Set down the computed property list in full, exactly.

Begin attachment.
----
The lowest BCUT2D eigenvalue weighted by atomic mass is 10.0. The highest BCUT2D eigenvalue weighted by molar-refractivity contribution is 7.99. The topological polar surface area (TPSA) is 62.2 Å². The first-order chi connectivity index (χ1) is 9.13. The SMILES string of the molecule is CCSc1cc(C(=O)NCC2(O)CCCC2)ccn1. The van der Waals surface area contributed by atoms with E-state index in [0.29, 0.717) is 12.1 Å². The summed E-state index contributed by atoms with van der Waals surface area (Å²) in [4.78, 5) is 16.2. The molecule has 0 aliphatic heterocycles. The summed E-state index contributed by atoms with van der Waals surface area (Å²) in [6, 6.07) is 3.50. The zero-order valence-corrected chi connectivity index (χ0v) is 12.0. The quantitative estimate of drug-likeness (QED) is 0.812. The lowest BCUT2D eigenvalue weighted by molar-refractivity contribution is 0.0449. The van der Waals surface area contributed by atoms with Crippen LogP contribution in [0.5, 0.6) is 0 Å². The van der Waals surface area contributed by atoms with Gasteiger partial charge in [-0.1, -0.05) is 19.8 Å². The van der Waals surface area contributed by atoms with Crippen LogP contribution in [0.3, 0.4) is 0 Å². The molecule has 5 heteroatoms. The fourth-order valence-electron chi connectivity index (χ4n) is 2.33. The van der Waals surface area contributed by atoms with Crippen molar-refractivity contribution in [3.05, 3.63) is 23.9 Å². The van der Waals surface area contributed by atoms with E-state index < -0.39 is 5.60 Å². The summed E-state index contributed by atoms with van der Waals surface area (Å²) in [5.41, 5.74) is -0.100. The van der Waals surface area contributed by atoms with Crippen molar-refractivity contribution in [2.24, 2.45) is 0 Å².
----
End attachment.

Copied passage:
The lowest BCUT2D eigenvalue weighted by atomic mass is 10.0. The highest BCUT2D eigenvalue weighted by molar-refractivity contribution is 7.99. The topological polar surface area (TPSA) is 62.2 Å². The first-order chi connectivity index (χ1) is 9.13. The SMILES string of the molecule is CCSc1cc(C(=O)NCC2(O)CCCC2)ccn1. The van der Waals surface area contributed by atoms with E-state index in [0.29, 0.717) is 12.1 Å². The summed E-state index contributed by atoms with van der Waals surface area (Å²) in [4.78, 5) is 16.2. The molecule has 0 aliphatic heterocycles. The summed E-state index contributed by atoms with van der Waals surface area (Å²) in [6, 6.07) is 3.50. The zero-order valence-corrected chi connectivity index (χ0v) is 12.0. The quantitative estimate of drug-likeness (QED) is 0.812. The lowest BCUT2D eigenvalue weighted by molar-refractivity contribution is 0.0449. The van der Waals surface area contributed by atoms with Crippen LogP contribution in [0.5, 0.6) is 0 Å². The van der Waals surface area contributed by atoms with Gasteiger partial charge in [-0.1, -0.05) is 19.8 Å². The van der Waals surface area contributed by atoms with Crippen LogP contribution in [0.3, 0.4) is 0 Å². The molecule has 5 heteroatoms. The fourth-order valence-electron chi connectivity index (χ4n) is 2.33. The van der Waals surface area contributed by atoms with Crippen molar-refractivity contribution in [3.05, 3.63) is 23.9 Å². The van der Waals surface area contributed by atoms with E-state index < -0.39 is 5.60 Å². The summed E-state index contributed by atoms with van der Waals surface area (Å²) in [5.41, 5.74) is -0.100. The van der Waals surface area contributed by atoms with Crippen molar-refractivity contribution in [2.24, 2.45) is 0 Å².